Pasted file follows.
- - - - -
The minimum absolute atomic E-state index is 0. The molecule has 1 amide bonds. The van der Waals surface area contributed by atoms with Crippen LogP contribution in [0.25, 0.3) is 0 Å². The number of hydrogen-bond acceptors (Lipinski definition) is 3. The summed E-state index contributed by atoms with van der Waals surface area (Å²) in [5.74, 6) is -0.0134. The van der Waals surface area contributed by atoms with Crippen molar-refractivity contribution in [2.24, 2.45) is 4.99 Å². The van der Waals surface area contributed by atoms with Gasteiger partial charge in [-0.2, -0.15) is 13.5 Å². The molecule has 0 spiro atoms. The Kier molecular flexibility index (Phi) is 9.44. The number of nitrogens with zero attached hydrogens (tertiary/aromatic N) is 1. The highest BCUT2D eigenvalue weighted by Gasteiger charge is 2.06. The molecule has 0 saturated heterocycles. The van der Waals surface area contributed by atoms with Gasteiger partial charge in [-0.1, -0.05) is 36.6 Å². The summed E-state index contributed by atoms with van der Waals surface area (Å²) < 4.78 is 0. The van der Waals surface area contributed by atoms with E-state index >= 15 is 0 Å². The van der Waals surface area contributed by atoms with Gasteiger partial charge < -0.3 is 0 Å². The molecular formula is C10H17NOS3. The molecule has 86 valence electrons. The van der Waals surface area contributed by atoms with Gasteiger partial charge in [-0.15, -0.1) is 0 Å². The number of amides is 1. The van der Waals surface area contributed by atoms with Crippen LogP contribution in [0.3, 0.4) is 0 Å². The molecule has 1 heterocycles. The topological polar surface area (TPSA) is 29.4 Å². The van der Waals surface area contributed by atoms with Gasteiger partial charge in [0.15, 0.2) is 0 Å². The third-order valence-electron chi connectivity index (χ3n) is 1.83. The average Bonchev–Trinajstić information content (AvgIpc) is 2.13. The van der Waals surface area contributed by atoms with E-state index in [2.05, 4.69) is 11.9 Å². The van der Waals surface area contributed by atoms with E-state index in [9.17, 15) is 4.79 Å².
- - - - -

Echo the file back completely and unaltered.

The minimum absolute atomic E-state index is 0. The molecule has 1 amide bonds. The van der Waals surface area contributed by atoms with Crippen LogP contribution in [0.25, 0.3) is 0 Å². The number of hydrogen-bond acceptors (Lipinski definition) is 3. The summed E-state index contributed by atoms with van der Waals surface area (Å²) in [5.74, 6) is -0.0134. The van der Waals surface area contributed by atoms with Crippen molar-refractivity contribution in [2.24, 2.45) is 4.99 Å². The van der Waals surface area contributed by atoms with Gasteiger partial charge in [-0.2, -0.15) is 13.5 Å². The molecule has 0 spiro atoms. The Kier molecular flexibility index (Phi) is 9.44. The number of nitrogens with zero attached hydrogens (tertiary/aromatic N) is 1. The highest BCUT2D eigenvalue weighted by Gasteiger charge is 2.06. The molecule has 0 saturated heterocycles. The van der Waals surface area contributed by atoms with Gasteiger partial charge in [-0.1, -0.05) is 36.6 Å². The summed E-state index contributed by atoms with van der Waals surface area (Å²) < 4.78 is 0. The van der Waals surface area contributed by atoms with E-state index >= 15 is 0 Å². The van der Waals surface area contributed by atoms with Gasteiger partial charge < -0.3 is 0 Å². The molecular formula is C10H17NOS3. The molecule has 86 valence electrons. The van der Waals surface area contributed by atoms with Gasteiger partial charge in [-0.15, -0.1) is 0 Å². The number of amides is 1. The van der Waals surface area contributed by atoms with Crippen LogP contribution in [0.3, 0.4) is 0 Å². The molecule has 1 heterocycles. The topological polar surface area (TPSA) is 29.4 Å². The van der Waals surface area contributed by atoms with Gasteiger partial charge in [0.15, 0.2) is 0 Å². The third-order valence-electron chi connectivity index (χ3n) is 1.83. The average Bonchev–Trinajstić information content (AvgIpc) is 2.13. The van der Waals surface area contributed by atoms with E-state index in [2.05, 4.69) is 11.9 Å². The van der Waals surface area contributed by atoms with E-state index in [9.17, 15) is 4.79 Å².